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Read a ton of good info using the SEARCH, it seems these welders are generally underrated for power and will do more than advertised. What I would like to know is what heat settings are most of you using for 3/16 and 1/4 steel in general? And have any of you had it shut off welding steel in that range? I do quite a bit of welding with a good 75% of work being done on 3/16" steel, rarely thicker than 1/4" and I have a 225 buzzbox as a backup too for thicker material.
 

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Miller 175

I had the miller and was very happy with it. It cut off sometimes on the highest settings. I got to were I could usually stop before it went off. I sold it and bought a millermatic 251 - I needed something to weld thicker metals. I love it. Bought it from a company I found on ebay, they paid shipping. 90% of the time I used the settings miller suggested and it worked fine. I don't remember what the settings were specifically.
 

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AthlonAJ--what do you mean you do "quite a bit of welding"? You mean that you use the 225 amp buzzbox for welding up the tractor parts or the cornbinder bucket? You weld on a daily basis?
 

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I have a hobart 175 and it has 4 power settings, I normally weld with it in position 3 for 3/16" or 1/4".

Most Miller/Hobart welders are different than say a Lincoln for example which will quit in the middle of a weld once you hit the duty cycle. A Miller/Hobart will let you finish the weld and then not allow you to start back until the machine is ready.

- jack
 

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i have a miller 175. i use the miller recomended settings. i have build alot of stuff including a complete tube buggy and never had mine run out of duty cycle. i have also owned the bigger box millers but traded mine in on the small box to make taking it to competitions easer. i don't miss the larger unit. my 175 works for my needs
 

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camo said:
i have a miller 175. i use the miller recomended settings. i have build alot of stuff including a complete tube buggy and never had mine run out of duty cycle. i have also owned the bigger box millers but traded mine in on the small box to make taking it to competitions easer. i don't miss the larger unit. my 175 works for my needs
There is something to be said for portability. When my club goes wheeling - we bring everything and the kitchen sink. And one of the guys brings his Miller 175 - way easier than trying to load the other guys Miller 250... It has welded hundred - seriously - of vehicles at the trail head and never needed more power. All it won't do is make decent 'Miller Lockers' :D For that we bust out the Big azz arc machine that is loaded with a crane on the back of one guys trailer...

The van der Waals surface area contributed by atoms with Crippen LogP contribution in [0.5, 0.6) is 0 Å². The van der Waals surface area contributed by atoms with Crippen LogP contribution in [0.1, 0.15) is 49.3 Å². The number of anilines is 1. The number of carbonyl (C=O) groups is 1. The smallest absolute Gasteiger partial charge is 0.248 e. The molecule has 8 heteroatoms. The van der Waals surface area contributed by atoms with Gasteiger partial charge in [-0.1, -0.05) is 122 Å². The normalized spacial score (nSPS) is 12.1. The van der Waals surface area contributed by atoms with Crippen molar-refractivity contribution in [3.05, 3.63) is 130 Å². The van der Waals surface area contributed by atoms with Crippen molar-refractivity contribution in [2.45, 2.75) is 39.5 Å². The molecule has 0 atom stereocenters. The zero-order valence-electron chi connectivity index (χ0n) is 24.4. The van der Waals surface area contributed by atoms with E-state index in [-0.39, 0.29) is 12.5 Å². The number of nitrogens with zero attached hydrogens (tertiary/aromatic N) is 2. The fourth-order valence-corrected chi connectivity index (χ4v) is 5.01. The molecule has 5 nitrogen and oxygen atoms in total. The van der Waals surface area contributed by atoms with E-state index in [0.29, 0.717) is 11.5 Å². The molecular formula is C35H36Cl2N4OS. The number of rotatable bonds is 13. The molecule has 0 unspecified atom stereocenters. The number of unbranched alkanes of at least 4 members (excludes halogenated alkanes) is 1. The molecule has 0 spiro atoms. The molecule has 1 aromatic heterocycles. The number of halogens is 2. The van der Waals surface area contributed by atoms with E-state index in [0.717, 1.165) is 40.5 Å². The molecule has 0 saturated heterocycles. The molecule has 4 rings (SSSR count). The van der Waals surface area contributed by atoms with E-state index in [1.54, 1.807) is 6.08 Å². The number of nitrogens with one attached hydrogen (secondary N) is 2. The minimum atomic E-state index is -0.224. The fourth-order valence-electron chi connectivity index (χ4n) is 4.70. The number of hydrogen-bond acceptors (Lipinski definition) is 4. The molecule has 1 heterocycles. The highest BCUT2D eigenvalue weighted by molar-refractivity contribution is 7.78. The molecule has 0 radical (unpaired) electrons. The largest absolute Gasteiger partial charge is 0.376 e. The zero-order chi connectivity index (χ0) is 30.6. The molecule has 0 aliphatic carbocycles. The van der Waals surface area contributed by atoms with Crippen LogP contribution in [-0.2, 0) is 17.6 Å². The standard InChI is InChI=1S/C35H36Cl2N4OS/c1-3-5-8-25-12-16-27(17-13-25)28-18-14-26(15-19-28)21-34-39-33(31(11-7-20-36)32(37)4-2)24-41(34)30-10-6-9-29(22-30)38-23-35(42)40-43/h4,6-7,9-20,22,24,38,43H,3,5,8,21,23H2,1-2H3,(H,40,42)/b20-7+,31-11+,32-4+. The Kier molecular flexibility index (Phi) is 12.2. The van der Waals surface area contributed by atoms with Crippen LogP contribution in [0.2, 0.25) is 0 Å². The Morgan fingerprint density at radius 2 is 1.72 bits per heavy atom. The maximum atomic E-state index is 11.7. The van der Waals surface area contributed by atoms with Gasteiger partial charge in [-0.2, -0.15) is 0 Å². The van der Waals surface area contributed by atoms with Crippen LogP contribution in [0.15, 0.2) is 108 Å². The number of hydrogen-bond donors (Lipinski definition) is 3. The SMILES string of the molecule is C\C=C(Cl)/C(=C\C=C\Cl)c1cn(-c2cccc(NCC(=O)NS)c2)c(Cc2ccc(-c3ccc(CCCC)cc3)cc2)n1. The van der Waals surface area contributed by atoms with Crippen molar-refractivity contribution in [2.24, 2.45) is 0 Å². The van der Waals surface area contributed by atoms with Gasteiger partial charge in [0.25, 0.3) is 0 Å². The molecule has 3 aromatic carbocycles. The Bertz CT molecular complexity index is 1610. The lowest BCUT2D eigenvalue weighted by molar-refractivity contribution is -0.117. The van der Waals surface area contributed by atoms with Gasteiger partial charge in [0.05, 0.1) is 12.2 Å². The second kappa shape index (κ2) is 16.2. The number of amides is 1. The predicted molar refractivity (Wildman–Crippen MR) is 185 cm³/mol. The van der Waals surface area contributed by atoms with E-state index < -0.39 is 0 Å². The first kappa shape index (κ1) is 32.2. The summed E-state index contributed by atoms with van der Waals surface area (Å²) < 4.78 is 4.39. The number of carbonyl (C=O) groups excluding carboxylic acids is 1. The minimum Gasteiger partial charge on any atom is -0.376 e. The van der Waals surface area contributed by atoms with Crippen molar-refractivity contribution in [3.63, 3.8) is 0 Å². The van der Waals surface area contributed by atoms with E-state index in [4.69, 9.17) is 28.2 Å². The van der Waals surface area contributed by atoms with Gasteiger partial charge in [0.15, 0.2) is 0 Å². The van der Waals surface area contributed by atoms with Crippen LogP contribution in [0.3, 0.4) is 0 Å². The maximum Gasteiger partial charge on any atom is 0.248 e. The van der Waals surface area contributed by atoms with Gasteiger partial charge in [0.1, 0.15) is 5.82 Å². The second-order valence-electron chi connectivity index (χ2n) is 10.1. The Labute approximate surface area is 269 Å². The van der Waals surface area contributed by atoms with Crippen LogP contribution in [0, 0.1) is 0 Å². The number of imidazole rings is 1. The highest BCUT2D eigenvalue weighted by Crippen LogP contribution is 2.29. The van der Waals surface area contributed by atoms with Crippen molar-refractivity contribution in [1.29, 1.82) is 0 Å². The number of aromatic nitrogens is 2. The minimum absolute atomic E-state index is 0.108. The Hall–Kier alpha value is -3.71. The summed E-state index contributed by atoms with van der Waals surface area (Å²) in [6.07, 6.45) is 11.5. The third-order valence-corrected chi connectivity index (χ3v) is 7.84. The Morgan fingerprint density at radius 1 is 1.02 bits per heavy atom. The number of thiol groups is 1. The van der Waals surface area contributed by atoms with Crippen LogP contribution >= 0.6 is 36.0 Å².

Some guy may need more power but if your range is 3/16 to 1/4 go with the 175 and buy some cool toys with the left over money.
 

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Shrock said:
I use:
V=6 / WS=75 for 3/16"
V=8 / WS=80 for 1/4"

Mine has never shut off. V goes to 10 and WS goes to 100, so you are not maxing it out when welding 1/4".

Are you running shielding gas when welding or are you using gasless flux core?
 

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Discussion Starter #10
ZUK said:
AthlonAJ--what do you mean you do "quite a bit of welding"? You mean that you use the 225 amp buzzbox for welding up the tractor parts or the cornbinder bucket? You weld on a daily basis?
:flipoff2: BWAHHAHA Yeah yeah yeah, I know I'm surrounded by livestock and crops here but the only tractor mods I'm doing is on the Lawnchief. "Quite a bit of welding" is that as a side job I've been building XJ and ZJ rockrails,bumpers, whatever.. and just have always used a buzzbox since that's what I learned on and used at a previous job. Just tired of chipping slag so if I could use a MIG for the bulk of the work it would be great. Plus there's a lot of thin sheetmetal projects I have for myself and it's tricky using a stick welder.

I'd say fawk it and get the 210 but since most of the welding is in the 3/16 range it would save me a chunk of $$$ to just get the 175. Need that money to go buy some Amish baked goods down the road.
 
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